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Bloomberg Businessweek

Bloomberg Businessweek 4/23/2018

Each issue of Businessweek features in-depth perspectives on the financial markets, industries, trends, technology and people guiding the economy. Get the digital magazine subscription today and draw upon Businessweek's timely incisive analysis to help you make better decisions about your career, your business, and your personal investments.

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United States
Bloomberg Finance LP
50 Issues

in this issue

4 min
in brief

Americas ● The IRS offered Americans an extra day to do their taxes after an error caused its website to tell e-filers that it would be down for a “planned outage” from tax day, April 17, through the year 9999 ● Telefónica hired investment bankers to handle an IPO of its Argentine unit. The debt-laden Spanish wireless carrier is hoping to raise as much as $1b in the offering, which is planned for next year. ● Puerto Rico experienced yet another island-wide blackout on April 18. AEE, the island’s electric utility, tweeted that it would need 24 to 36 hours to restore service. Rhodium Group reports that Hurricane Maria has cost Puerto Ricans more customer-hours than the rest of the U.S. lost from all causes in the past five years. •“I don’t get confused.” UN Ambassador…

8 min
china’s big bang

In 1984, I came to China as a grumpy, uninquisitive backpacker, dragged from crowded bus to uncomfortable hostel to inedible meal by two student friends who spoke Mandarin. The highlight of my trip was a visit to Maxim’s, supposedly the only Western restaurant in Beijing. The coffee tasted like nectar, and I survived another week. The idea that China was five years into Deng Xiaoping’s great opening shamefully passed me by. I thought of Maxim’s as I waited for a plane at Haikou Meilan International Airport earlier this month, nursing a cappuccino at yet another Starbucks; opposite me was a Jimmy Choo shop, each shoe worth several times the cost of a hostel three decades ago; on the other side stood a mountain of Lindt chocolate. These Western luxuries weren’t there…

2 min
the importance of trump’s trust

If it’s true that proximity to President Trump is the key to effective policymaking, then Secretary of State nominee Mike Pompeo stands a good chance to succeed—whatever the merit of his policies. That’s as it should be. To think otherwise is to misunderstand the role of the secretary of state. The job of this officeholder, fourth in the line of presidential succession, is to uphold the Constitution, execute the lawful policies of the president, and strengthen the effectiveness of the department he or she leads. In short, as much as Trump’s critics may wish it to be, Pompeo’s job is not to restrain the president, but to let Trump be Trump—and thereby respect the voters who elected him. The Senate has to decide whether Pompeo has the competence and character to reflect…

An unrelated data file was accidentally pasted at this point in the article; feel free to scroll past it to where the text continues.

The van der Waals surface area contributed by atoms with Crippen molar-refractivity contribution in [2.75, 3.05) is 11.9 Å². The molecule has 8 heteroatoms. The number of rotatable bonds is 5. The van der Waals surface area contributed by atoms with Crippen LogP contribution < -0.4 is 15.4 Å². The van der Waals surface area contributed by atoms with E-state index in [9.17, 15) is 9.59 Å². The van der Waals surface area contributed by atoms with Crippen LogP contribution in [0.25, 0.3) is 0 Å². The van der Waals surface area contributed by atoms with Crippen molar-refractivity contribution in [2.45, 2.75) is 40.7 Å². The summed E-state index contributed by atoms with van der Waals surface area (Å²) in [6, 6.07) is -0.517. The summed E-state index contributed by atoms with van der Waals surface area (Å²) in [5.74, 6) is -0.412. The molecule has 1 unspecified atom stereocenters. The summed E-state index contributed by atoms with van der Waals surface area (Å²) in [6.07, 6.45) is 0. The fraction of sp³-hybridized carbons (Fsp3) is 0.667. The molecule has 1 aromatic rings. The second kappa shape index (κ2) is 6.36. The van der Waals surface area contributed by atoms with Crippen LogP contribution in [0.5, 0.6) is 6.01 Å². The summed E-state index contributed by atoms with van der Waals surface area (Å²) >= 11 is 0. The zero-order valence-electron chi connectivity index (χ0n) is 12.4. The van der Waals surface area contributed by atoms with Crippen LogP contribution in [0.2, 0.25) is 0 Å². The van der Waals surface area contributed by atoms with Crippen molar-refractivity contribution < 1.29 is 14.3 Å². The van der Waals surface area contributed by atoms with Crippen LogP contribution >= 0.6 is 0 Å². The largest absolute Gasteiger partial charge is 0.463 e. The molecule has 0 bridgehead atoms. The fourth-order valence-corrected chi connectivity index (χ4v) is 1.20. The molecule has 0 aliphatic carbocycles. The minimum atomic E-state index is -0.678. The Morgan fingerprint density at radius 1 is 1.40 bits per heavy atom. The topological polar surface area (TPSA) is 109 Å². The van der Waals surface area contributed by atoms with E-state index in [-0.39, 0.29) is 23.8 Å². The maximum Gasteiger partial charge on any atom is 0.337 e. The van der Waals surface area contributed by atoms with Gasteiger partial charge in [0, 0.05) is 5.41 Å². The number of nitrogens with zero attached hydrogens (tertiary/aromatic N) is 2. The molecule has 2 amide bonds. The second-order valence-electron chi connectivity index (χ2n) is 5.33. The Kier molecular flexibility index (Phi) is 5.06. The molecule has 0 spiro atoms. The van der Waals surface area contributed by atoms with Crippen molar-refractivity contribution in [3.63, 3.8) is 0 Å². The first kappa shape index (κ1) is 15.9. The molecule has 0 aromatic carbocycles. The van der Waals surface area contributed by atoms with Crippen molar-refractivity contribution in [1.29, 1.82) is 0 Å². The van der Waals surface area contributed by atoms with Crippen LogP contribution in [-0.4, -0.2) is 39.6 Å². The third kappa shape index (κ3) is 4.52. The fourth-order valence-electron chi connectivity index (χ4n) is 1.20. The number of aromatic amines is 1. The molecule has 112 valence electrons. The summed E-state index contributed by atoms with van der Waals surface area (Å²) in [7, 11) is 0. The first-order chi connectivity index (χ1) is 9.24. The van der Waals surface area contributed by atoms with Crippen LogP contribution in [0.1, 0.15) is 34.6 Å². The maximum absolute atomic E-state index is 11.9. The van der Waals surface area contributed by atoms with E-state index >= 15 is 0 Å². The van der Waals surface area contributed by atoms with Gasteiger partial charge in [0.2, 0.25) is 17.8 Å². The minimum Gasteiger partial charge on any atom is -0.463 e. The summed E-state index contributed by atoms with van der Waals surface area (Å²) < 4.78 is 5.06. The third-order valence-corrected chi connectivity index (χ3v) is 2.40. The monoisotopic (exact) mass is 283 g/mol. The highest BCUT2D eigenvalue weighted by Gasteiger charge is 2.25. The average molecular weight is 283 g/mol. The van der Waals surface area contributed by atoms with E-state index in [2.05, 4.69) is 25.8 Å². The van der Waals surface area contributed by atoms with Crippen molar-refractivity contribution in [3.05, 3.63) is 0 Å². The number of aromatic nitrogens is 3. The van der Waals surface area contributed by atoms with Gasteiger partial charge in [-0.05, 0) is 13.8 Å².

6 min
what if tesla runs out of gas?

Incrementalism doesn’t make for the best sales pitch, especially in Silicon Valley. That certainly wasn’t how Tesla Motors—now just Tesla Inc.—was sold to investors. When Elon Musk, the company’s chief executive officer, published his “Secret Tesla Motors Master Plan” in 2006, he made it clear that the upstart electric vehicle maker’s sporty Roadster—described by one impressed reviewer as a “carbon-fiber mosquito”—was just the beginning: “The strategy of Tesla is to enter at the high end of the market, where customers are prepared to pay a premium. … I can say that the second model will be a sporty four door family car at roughly half the $89k price point of the Tesla Roadster and the third model will be even more affordable,” Musk wrote. Investors bought it, but things didn’t happen quite…

4 min
new kids on the board

For most of the past decade, Cheryl Miller has spent her days trying to put more cars on America’s roads—first as the treasurer and now as the chief financial officer of AutoNation Inc., the largest auto retailer in the U.S. And for the past year she’s been working on behalf of another of the country’s biggest companies, Tyson Foods Inc., as one of the newest members of its board of directors. When she was appointed in late 2016, at age 44, Miller, one of several female directors in the meat and poultry company’s 83-year history, had never served on a corporate board. A growing number of companies, including Tyson, Republic Services, Foot Locker, and Best Buy, are eschewing traditional board candidates—retired chief executive officers, who are overwhelmingly older white men—and opting…

4 min
when cold-weather coats get too hot

Remo Ruffini has shown he can sell down jackets in July. He’s found buyers for fur-trimmed ski parkas from not one, but two stores in Hawaii. And he’s managed to turn outerwear designed for subzero temperatures into a fashion statement on runways in New York, Paris, and Milan. Now he has to prove that he can keep selling enough of his $1,000 jackets—in climes both hot and cold—to warrant his company’s market valuation of $10.7 billion. “People aren’t dressing the way they did 10 years ago,” Ruffini, 56, says at the Milan headquarters of Moncler SpA, where the showroom racks are stuffed with everything from tiny puffers for children to $1,700 fox-fur hats. “The down jacket is a part of this new look.” Moncler’s profit margins are second only to Hermès…